My love for tartiflette knows no bounds: tender slices of potato, smoky bacon and browned onions melded together by hot melted cheese sets my heart a-flutter (and, if I consumed it as frequently as I wished, would probably also stop my heart). Designed to revive hard-working mountain dwellers in the Haute Savoie, nowadays it’s also the perfect calorie-fest after a hard day’s skiing. It’s hearty, rich, warming and utterly, utterly delicious. The cheese of choice is Reblochon a mildly pungent, nutty cheese from the French Alps which has a melty, soft texture and turns bubbly, golden and crisp around the edges when baked. During three lovely months spent in the Haute Savoie, living in the lake-side town of Annecy, I worked my way through a good number of tartiflettes made with all sorts of cheeses. Whilst they were all great (especially the goat’s cheese ones) the classic recipe is definitely the best. If you should find yourself in the area you can’t go far wrong at Le Freti, cheese shop by day and restaurant by night. Just be sure to book a table in advance. (more…)
Posts Tagged ‘potato’
Somerset, the county next door (or up North as we say down here in South Devon) is well known for producing excellent cider which is so good it has spawned its own genre of music, Scrumpy and Western, wherein bands sing odes to their favourite drink. Although there are not as many as there once were, apple orchards are a common sight and in a fair few of those you’ll spot pigs merrily roaming under the trees munching up the long grass. Those happy orchard pigs make for super-tasty pork as they fatten up on sweet apples. So it’s no wonder that Somerset is home to many a good recipe combining pork and apples. (more…)
Posted in Freezer-friendly, Low effort, Lunch, Soup, tagged Autumn, comfort food, creme fraiche, freezer-friendly, leek, Lunch, mace, milk, potato, Soup, warming on November 6, 2011| Leave a Comment »
This has to be one of my all-time favourite soups. When I was little my mum used to ask my brother and I for meal and lunch requests; I would ask for leek and potato soup pretty much every week and, now I’m grown up and moved out, I call her for the recipe on an equally regular basis. Whenever it’s cold and I want a taste of home I make this soup so it’s about time that I actually documented the recipe (I’m sure I’ll just find another reason to call mum).
I make no apologies for this tart, it is a full-on carb fest, fantastic for a winter’s night when all you want to do is curl up in front of the TV and snooze. But at the same time I’d happily eat this during the summer with green salad and chilled glass of white. A contradiction in terms? No, just a beautifully versatile and simple tart than can be thrown together at a moment’s notice and tweaked depending on what you have in the fridge.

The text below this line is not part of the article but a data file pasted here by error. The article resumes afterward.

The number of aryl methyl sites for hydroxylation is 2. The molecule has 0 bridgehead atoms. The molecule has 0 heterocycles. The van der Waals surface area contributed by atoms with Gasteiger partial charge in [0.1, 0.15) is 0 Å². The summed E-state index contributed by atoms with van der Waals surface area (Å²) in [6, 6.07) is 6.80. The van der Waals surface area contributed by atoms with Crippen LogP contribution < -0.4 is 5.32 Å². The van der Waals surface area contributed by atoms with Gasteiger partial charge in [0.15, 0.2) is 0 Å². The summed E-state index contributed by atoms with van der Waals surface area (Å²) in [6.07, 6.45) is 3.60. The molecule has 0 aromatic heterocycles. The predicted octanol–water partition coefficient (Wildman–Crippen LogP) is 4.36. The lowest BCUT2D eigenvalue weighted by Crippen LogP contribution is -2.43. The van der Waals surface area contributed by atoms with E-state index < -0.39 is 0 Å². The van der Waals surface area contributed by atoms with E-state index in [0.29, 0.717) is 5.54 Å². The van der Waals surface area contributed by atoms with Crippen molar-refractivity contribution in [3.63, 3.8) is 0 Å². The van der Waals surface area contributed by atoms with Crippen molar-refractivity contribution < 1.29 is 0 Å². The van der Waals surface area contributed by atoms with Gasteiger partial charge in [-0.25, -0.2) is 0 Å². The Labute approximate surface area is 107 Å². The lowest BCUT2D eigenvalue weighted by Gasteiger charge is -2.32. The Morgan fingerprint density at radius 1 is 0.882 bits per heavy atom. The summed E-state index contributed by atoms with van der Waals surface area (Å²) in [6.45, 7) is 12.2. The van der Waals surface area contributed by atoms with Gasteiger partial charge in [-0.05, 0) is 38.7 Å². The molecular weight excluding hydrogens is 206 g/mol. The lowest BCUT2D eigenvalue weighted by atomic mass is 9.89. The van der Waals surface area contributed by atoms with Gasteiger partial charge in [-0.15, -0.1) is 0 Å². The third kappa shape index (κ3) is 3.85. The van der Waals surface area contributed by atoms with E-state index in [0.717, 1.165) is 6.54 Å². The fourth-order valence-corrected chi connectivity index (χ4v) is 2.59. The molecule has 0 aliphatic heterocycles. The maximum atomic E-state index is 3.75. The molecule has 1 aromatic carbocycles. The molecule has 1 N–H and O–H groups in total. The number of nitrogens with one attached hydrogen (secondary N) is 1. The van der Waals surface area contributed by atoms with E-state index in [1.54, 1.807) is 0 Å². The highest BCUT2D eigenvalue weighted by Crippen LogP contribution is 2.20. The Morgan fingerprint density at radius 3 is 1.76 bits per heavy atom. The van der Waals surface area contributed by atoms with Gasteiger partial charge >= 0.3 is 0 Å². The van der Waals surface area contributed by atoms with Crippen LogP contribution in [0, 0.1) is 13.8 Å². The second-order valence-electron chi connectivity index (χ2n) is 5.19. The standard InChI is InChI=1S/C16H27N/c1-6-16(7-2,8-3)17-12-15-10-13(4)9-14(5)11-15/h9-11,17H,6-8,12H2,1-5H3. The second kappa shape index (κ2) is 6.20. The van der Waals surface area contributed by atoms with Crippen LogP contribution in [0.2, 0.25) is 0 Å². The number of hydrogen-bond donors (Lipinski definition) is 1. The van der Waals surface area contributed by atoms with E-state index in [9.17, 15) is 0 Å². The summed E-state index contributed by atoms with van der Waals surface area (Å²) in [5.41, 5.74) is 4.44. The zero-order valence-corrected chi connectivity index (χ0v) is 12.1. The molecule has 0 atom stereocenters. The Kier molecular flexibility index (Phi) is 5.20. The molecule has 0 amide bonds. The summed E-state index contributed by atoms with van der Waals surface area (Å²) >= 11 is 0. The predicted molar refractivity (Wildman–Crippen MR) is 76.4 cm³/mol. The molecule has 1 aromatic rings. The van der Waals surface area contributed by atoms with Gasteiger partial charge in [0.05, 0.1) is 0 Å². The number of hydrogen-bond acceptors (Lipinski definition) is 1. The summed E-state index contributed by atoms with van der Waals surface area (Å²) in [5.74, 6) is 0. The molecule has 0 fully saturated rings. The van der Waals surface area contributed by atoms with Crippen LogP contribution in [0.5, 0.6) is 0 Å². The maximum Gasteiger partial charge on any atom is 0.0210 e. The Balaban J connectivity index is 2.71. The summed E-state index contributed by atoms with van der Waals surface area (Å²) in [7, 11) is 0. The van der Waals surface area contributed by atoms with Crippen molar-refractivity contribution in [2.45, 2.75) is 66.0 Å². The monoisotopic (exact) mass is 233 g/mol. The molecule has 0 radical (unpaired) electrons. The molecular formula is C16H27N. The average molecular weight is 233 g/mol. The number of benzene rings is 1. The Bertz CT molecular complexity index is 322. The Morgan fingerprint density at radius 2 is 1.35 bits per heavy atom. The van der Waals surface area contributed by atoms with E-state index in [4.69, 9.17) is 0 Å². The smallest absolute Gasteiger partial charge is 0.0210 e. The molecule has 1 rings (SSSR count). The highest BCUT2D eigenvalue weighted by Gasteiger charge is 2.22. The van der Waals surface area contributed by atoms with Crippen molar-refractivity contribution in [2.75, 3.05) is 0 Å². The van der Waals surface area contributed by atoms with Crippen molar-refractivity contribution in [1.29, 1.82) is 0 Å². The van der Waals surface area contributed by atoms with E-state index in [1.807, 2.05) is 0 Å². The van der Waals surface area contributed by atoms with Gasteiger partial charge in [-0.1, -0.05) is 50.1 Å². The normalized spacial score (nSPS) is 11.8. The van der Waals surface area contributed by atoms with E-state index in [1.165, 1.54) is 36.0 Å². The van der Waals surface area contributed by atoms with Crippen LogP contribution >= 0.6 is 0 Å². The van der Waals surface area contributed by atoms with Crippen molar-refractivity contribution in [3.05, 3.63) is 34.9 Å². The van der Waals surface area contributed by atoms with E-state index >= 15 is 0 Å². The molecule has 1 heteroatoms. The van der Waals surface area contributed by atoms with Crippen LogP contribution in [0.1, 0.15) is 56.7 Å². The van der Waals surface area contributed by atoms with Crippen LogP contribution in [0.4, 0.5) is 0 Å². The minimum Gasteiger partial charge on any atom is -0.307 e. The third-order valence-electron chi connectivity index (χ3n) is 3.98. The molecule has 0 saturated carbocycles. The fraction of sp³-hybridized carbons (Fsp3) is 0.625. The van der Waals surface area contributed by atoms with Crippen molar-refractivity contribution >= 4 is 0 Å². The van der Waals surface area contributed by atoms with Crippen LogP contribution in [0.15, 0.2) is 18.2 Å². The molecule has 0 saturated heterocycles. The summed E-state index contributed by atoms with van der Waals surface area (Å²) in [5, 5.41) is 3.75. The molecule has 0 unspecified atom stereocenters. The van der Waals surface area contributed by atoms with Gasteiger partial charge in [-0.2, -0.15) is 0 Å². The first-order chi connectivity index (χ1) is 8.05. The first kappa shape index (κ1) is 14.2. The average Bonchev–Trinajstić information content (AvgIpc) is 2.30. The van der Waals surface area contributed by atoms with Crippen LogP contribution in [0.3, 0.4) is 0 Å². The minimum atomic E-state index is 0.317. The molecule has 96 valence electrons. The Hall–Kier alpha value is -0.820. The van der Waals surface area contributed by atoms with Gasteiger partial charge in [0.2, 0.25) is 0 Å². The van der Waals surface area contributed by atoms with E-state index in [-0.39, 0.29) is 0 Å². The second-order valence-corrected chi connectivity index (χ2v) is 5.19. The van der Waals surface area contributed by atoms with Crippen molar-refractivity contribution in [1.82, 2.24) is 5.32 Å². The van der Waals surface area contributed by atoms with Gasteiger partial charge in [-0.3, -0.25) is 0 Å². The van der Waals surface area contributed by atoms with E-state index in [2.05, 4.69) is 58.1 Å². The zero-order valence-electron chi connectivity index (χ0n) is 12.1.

In its current incarnation this tart is puff pastry topped with spring onions, thyme and fat coins of potato hiding under melty goat’s cheese. But how about swapping the onions and thyme for red onion marmalade and sliced black olives; slow-roasted tomatoes and basil; or pesto. Switch the goat’s cheese for feta. During the summer, when you fancy something a little lighter, you can slice the potatoes paper-thin. You don’t even need a recipe but I’ll give you one anyway.
Potato and goat’s cheese tart
- 1 x 375g pack of pre-rolled puff pastry
- 5-6 new potatoes, sliced 0.5cm thick
- 6 spring onions
- 2 tsp dried thyme
- 200g goat’s cheese
- salt and pepper
- olive oil
Pre-heat your oven to 200°C.
In a medium pan boil the potato slices for about 5 mins or until soft. Drain.
Unroll the pastry onto a baking sheet and with a knife, score a 2cm border around the edge of the pastry making sure not to cut completely through. With a fork, gently prick the pastry inside of the border.
Keeping within the border, sprinkle over the chopped spring onions and thyme then arrange the potato slices in a single layer. Season with salt and pepper then crumble over the cheese. Drizzle a little olive oil over the top and bake for 25 mins until the pastry is puffed and golden. If the cheese looks to be browning to quickly move the tart to a lower shelf in the oven or cover with foil.
Now go forth and tart it up!